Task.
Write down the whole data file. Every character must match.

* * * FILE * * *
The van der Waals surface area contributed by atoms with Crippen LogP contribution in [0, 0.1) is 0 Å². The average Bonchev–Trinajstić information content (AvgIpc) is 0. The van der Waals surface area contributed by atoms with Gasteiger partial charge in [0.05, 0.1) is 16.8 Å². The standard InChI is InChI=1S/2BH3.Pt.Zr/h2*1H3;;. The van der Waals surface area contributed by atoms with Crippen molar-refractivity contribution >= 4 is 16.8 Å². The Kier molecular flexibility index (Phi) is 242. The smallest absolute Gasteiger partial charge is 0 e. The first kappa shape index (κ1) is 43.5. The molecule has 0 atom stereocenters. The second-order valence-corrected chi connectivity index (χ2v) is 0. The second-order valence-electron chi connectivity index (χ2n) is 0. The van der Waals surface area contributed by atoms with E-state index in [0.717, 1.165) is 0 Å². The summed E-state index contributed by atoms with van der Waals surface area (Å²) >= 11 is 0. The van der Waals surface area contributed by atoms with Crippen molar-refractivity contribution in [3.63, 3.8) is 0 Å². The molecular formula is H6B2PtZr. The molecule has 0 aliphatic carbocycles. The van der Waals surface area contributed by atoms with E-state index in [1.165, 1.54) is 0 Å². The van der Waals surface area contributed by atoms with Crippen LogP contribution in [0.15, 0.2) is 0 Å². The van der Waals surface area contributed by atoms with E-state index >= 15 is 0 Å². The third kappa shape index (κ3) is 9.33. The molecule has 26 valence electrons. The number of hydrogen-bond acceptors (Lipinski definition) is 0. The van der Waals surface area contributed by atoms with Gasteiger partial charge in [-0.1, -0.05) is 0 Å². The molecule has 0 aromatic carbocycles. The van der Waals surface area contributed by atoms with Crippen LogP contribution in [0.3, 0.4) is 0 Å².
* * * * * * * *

The van der Waals surface area contributed by atoms with Crippen LogP contribution in [0, 0.1) is 0 Å². The average Bonchev–Trinajstić information content (AvgIpc) is 0. The van der Waals surface area contributed by atoms with Gasteiger partial charge in [0.05, 0.1) is 16.8 Å². The standard InChI is InChI=1S/2BH3.Pt.Zr/h2*1H3;;. The van der Waals surface area contributed by atoms with Crippen molar-refractivity contribution >= 4 is 16.8 Å². The Kier molecular flexibility index (Phi) is 242. The smallest absolute Gasteiger partial charge is 0 e. The first kappa shape index (κ1) is 43.5. The molecule has 0 atom stereocenters. The second-order valence-corrected chi connectivity index (χ2v) is 0. The second-order valence-electron chi connectivity index (χ2n) is 0. The van der Waals surface area contributed by atoms with E-state index in [0.717, 1.165) is 0 Å². The summed E-state index contributed by atoms with van der Waals surface area (Å²) >= 11 is 0. The van der Waals surface area contributed by atoms with Crippen molar-refractivity contribution in [3.63, 3.8) is 0 Å². The molecular formula is H6B2PtZr. The molecule has 0 aliphatic carbocycles. The van der Waals surface area contributed by atoms with E-state index in [1.165, 1.54) is 0 Å². The van der Waals surface area contributed by atoms with Crippen LogP contribution in [0.15, 0.2) is 0 Å². The van der Waals surface area contributed by atoms with E-state index >= 15 is 0 Å². The third kappa shape index (κ3) is 9.33. The molecule has 26 valence electrons. The number of hydrogen-bond acceptors (Lipinski definition) is 0. The van der Waals surface area contributed by atoms with Gasteiger partial charge in [-0.1, -0.05) is 0 Å². The molecule has 0 aromatic carbocycles. The van der Waals surface area contributed by atoms with Crippen LogP contribution in [0.3, 0.4) is 0 Å².